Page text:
Related Characters: Mazer Rakham (speaker), Andrew “Ender” Wiggin
Page Number: 262
Explanation and Analysis:

In this scene, Ender meets his new mentor, Mazer Rackham, the legendary pilot who defeated a Bugger invasion years before. Mazer poses as a demented, harmless old man. He lashes out at Ender once, but before Ender can retaliate, he assumes a harmless position on the floor. Ender is too sympathetic to attack Mazer while he's sitting on the floor—his natural compassion takes over. But when Ender isn't paying attention, Mazer attacks him again—much harder—and then chastises him for being foolish enough not to hit Mazer when he had the chance.

Mazer's actions are intended as a metaphor for the Bugger invasion: the Bugger attacked humanity once, but didn't succeed in destroying it altogether. While some people doubt that it's worthwhile to attack the Buggers when they're not an immediate threat to Earth, Mazer insists otherwise: humans must exterminate the Buggers, just as Ender should have attacked Mazer when he was on the floor.

In a broader sense, Mazer's lesson for Ender signals that Ender is about to have his last drops of compassion and sympathy beaten out of him. In the past, Ender has attacked opponents when they're already hurt. But even Ender refuses to hurt a weak-looking old man—he's not a monster. Mazer will push Ender to be brutal at all costs, for the sake of humanity. Mazer's lesson also reminds Ender of what he's known all along: his teachers are his enemies, hurting him and reshaping him into a monster so that he can win their war for them.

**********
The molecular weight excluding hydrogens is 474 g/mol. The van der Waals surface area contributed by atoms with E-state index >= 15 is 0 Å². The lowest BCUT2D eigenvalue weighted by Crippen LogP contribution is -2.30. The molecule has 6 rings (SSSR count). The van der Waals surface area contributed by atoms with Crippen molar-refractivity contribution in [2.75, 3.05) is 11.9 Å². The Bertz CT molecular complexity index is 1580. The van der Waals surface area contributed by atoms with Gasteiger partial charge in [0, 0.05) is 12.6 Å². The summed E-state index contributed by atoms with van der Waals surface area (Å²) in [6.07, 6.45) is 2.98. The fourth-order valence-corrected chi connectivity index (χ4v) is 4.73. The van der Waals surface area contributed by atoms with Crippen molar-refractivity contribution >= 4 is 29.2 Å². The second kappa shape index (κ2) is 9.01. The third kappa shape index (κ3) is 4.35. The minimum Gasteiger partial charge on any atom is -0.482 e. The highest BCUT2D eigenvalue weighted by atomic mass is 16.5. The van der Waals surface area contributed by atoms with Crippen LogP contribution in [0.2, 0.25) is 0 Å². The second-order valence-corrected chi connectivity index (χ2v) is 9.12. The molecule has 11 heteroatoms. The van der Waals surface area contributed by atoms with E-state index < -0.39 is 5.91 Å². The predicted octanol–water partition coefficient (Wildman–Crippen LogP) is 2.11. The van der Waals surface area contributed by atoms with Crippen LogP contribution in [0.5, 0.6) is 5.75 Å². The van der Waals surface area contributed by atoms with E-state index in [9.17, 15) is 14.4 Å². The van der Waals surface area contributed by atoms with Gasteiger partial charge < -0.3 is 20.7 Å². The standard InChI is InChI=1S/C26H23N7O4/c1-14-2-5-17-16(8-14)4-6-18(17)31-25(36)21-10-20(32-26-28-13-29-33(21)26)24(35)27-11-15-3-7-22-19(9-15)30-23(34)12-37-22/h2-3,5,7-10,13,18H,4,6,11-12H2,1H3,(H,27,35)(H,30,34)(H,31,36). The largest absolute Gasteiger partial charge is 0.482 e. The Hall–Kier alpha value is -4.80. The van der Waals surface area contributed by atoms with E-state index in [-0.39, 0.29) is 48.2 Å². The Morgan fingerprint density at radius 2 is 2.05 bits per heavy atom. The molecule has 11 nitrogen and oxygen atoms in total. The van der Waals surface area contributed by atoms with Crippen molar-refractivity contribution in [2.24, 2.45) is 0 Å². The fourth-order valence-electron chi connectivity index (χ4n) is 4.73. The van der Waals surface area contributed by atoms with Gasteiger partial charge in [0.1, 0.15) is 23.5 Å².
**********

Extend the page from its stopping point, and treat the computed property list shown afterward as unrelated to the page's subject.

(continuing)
Forget it, Mazer. I don’t care if I pass your test, I don’t care if I follow your rules, if you can cheat, so can I. I won’t let you beat me unfairly—I’ll beat you unfairly first.
In that final battle in Battle School, he had won by ignoring the enemy, ignoring his own losses; he had moved against the enemy’s gate.
And the enemy’s gate was down.

Related Characters: Andrew “Ender” Wiggin (speaker), Mazer Rakham
Related Symbols: The Battleroom
Page Number: 293
Explanation and Analysis: